Nails and Vitamin Supplementation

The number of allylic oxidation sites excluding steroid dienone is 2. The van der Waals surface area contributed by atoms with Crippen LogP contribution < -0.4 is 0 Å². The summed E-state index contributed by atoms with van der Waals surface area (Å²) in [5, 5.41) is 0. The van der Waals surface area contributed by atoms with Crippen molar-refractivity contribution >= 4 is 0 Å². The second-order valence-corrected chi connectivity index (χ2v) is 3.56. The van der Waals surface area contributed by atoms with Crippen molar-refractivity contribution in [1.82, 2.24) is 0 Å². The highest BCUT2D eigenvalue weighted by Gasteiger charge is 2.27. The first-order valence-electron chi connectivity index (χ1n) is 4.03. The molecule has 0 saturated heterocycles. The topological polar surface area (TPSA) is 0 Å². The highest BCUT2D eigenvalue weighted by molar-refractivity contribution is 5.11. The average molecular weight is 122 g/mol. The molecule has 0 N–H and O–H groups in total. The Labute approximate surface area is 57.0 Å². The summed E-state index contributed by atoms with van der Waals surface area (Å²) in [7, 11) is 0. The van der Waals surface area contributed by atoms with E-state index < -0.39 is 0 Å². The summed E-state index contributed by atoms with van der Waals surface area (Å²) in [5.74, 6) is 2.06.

Long, strong, beautiful nails! They are nearly synonymous with good health and feminine sex appeal. Whether or not they actually drive men wild, they do drive many women to health and vitamin stores and sites as well as nail salons in their quest to grow their own or buy fake ones. In 3 weeks you'll be less wrinkly, more shiny and stronger in the nail department.” Sounds pretty promising, right? This enticing promise is from www.beautyscoop.com, the first Web site hit on Google after typing in “nail supplements.” Backed by celebrities and featured in on-trend magazines, this liquid supplement (BeautyScoop ) has vitamin E, calcium, soy oil, biotin, zinc and a lot of other vitamins and minerals and costs $95 for a 21-day supply. That’s a lot of money for a product that has no peer-reviewed quality science behind it! START WITH HEALTHY NAILS Nail supplements are everywhere and the Internet and magazines are full of claims for certain “natural” remedies that are supposed to make one’s nails strong and beautiful. A common question many patients ask their doctors is, “What can I take that will make my nails stronger?” The answer to this is essentially nothing, unless your patient does not already have normal, healthy nails to begin with. WEIGHING THE OPTIONS Following are brief summaries of the most common supplements marketed for nail strength and growth. Vitamins Biotin (Vitamin H) — This is probably the vitamin that comes to mind first when people think about nails. It is also the most heavily marketed toward consumers for the purpose of building strong and healthy nails. What is biotin? It is a water-soluble vitamin classified as a B-complex vitamin and is involved in crucial metabolic processes along with glucose, fatty acids and amino acids. Biotin is required by all organisms, but it can be synthesized only by bacteria, yeasts, molds, algae and some plant species.1-2 Biotin is found in many foods, but generally in lower amounts than other water-soluble vitamins. Egg yolks, yeast, nuts and soybeans are rich sources of biotin.1-2 The finding that biotin supplements were effective in treating hoof abnormalities in horses led to speculation that biotin supplements might also be helpful in strengthening brittle fingernails in humans./3 Biotin has shown to be effective in treating individuals with brittle nail syndrome as characterized by dry, soft, easily breakable nails that show onychorrhexis and onychoschizia.4-6 Biotin supplementation has not been proven to increase nail strength or growth in individuals who are healthy, well-nourished and have normal nails to begin with. Vitamin D — Well-known for its proven, positive effects on bone health, many other physiologic functions are affected in a positive way by this vitamin. Unfortunately, healthy nails are not among them. Calcipotriol is a vitamin-D derivative that has been studied in healthy and psoriatic nails. While it is efficacious in improving nail psoriasis, it does not improve the strength, growth or appearance of normal, healthy nails.7-10 Vitamin E — There is no evidence suggesting that vitamin E supplementation enhances healthy nails. However, there are a few small studies suggesting possible improvement of individuals with yellow nail syndrome with topical and high-dose oral vitamin E consumption (600 IU to 1200 IU).11-12 Vitamin B12 — There are two reports of nail hyperpigmentation associated with vitamin B12 deficiency that resolved after supplementation,13-14 but there are no studies existing regarding vitamin B12 and enhancement of nail health in already normal nails. Minterals Minerals associated with nail enhancement include calcium, iron, zinc, selenium and silicon. These are all trace elements, so called because they are required by the human body in such small amounts. Because of this, toxicity can result from excessive supplementation, so it is a good idea to warn your patients about this if they are taking supplemental trace elements. There are no studies demonstrating enhanced nail strength or appearance in already healthy nails with mineral supplementation. However, severe deficiencies of calcium, iron, and zinc have been reported to negatively affect nail health and lead to nail changes that often reverse after supplementation with the deficient mineral.15-19 Excessive selenium supplementation leading to toxicity has been associated with longitudinal streaks or yellowish-white lines on the nail plate.20-21 A few reports exist demonstrating improvement with silicon supplementation for individuals with brittle nails and psoriatic nails.22-23 Fatty Acids While the omega-3 fatty acids EPA and DHA have well-established health benefits for the cardiovascular and neurological systems, they have not been studied regarding nail disease or enhancement of normal nail health. WHAT TO TELL YOUR PATIENTS There is no evidence suggesting the use of vitamin or mineral supplementation for improving nail health in healthy, well-nourished individuals who already have normal nails. • Eat a balanced diet. — A healthy, well-balanced diet consisting of an adequate daily intake of vitamins and minerals facilitates nail health in general. • Practice good nail habits. — It is a good idea to advise your patients to practice good nail habits such as: • Avoiding long-term exposure to water (ie, frequent dish washing) • Not overusing nail polish remover (very drying to nails and cuticles) • Not over-manicuring • Not biting or picking at nails and cuticles • Avoiding acrylic/artificial nails • Using a moisturizing cream or oil on the nails after washing and bathing • Use supplements for nutritional deficiencies. — Certain conditions such as brittle nail syndrome and nutritional deficiencies benefit from supplementation with the associated nutrient (ie, biotin in brittle nail syndrome and nail changes from mineral deficiencies). • Be aware of nail-related symptoms of underlying disease. — Also, ask your patients about systemic signs and symptoms that may offer a clue to an internal process that could be affecting nail health such as diabetes, liver or thyroid disease. For further reading, please review the following excellent article: Scheinfeld N, Dahdah M, Scher R. Vitamins and minerals: their role in nail health and disease. J Drugs Dermatol. 2007;6(8):782-7. Dr. Taylor, a Fellow in the Department of Dermatology at Wake Forest University Baptist Medical Center in Winston-Salem, NC, is board-certified in Family Medicine, which she practices in Winston-Salem, NC. References 1. Fernandez-Mejia C. Pharmacological effects of biotin. J Nutr Biochem. 2005;16:424-427. 2. National Library of Medicine, National Institutes of Health. Biotin (Vitamin H). http://www.nlm.nih.gov/medlineplus/druginfo/natural/patient-biotin.html. Accessed 12/5/2009. 3. Reilly JD, Cottrell DF, Martin RJ, Cuddeford DJ. Effect of supplementary dietary biotin on hoof growth and hoof growth rate in ponies: a controlled trial. Equine Vet J. 1998;26:51-57. 4. Floersheim GL. [Treatment of brittle fingernails with biotin]. Z Hautkr. 1989;64(1):41-48. 5. Hochman LG, Scher RK, Meyerson MS. Brittle nails: response to daily biotin supplementation. Cutis. 1993;51(4):303-305. 6. Uyttendaele H, Geyer A, Scher RK.Brittle nails: pathogenesis and treatment. J Drugs Dermatol. 2003;2:48-49. 7. Hogan DB, McNair S, Young J, Crilly RG. Nail growth, calcium, and vitamin D. Ann Intern Med. 1984;101:283. 8. Totsi A, Piraccini BM, Cameli N, et al. Calcipotriol ointment in nail psoriasis: a controlled double-blind comparison with betamethasone dipropionate and salicylic acid. Br J Dermatol.1998;139:655-659. 9. Zakeri M, Valikhani M, Mortazavi H, Barzegari M. Topical calcipotriol therapy in nail psoriasis: a study of 24 cases. Dermatol Online J. 2005;11:5. 10. Piraccini BM, Tosti A, Iorizzo M, Misciali C. Pustular psoriasis of the nails: treatment and long-term follow-up of 46 patients. Br J Dermatol. 2001;144:1000-1005. 11. Williams HC, Buffham R, du Vivier A. Successful use of topical vitamin E solution in the treatment of nail changes in yellow nail syndrome. Arch Dermatol. 1991;127:1023-1028. 12. Ayres S Jr, Mihan R. Yellow nail syndrome: response to Vitamin E. Arch Dermatol. 1973;108:267-268. 13. Ridley CM. Pigmentation of fingertips and nails in vitamin B12 deficiency. Br J Dermatol. 1977;97:105-106. 14. Noppakun N, Swasdikul D. Reversible hyperpigmentation of skin and nails with white hair due to vitamin B12 deficiency. Arch Dermatol. 1986;12:896-899. 15. Foti C, Cassano N, Palmieri VO, et al. Transverse leukonychia in severe hypocalcemia. Eur J Dermatol. 2004;14:67-68. 16. Kumar G, Vaidyanathan L, Stead LG. Images in emergency medicine. Koilonychia, or spoon-shaped nails nails, is generally associated with iron-deficiency anemia.Ann Emerg Med. 2007;49(2):243-250. 17. Weismann K. Lines of Beau: possible markers of zinc deficiency. Acta Dermato-Venereol. 1977;57:88-90. 18. Reich H, Opitz K Bertram HP, Fegeler K. Successful zinc treatment of a severe case of acrodermatitis enteropathica. Dtsch Med Wochenschr. 1976;101:1724-1726. 19. Arroyo JF, Cohen ML. Improvement of yellow nail syndrome with oral zinc supplementation. Clin Exp Dermatol. 1993;18:62-64. 20. Longnecker MP, Stampfer MJ, Morris JS, et al. A 1-y trial of the effect of high-selenium bread on selenium concentrations in blood and toenails. Am J Clin Nutr. 1993;57:408-413. 21. Reid ME, Stratton MS, Lillico AJ, et al. A report of high-dose selenium supplementation: response and toxicities. J Trace Elem Med Biol. 2004;18:69-74. 22. Lassus A. Colloidal silicic acid for oral and topical treatment of aged skin, fragile hair and brittle nails in females. J Int Med Res.1993;21(4):209-15. 23. Lassus A. Colloidal silicic acid for the treatment of psoriatic skin lesions, arthropathy and oncyhopathy: A pilot study. J Int Med Res. 1997;25:206-209.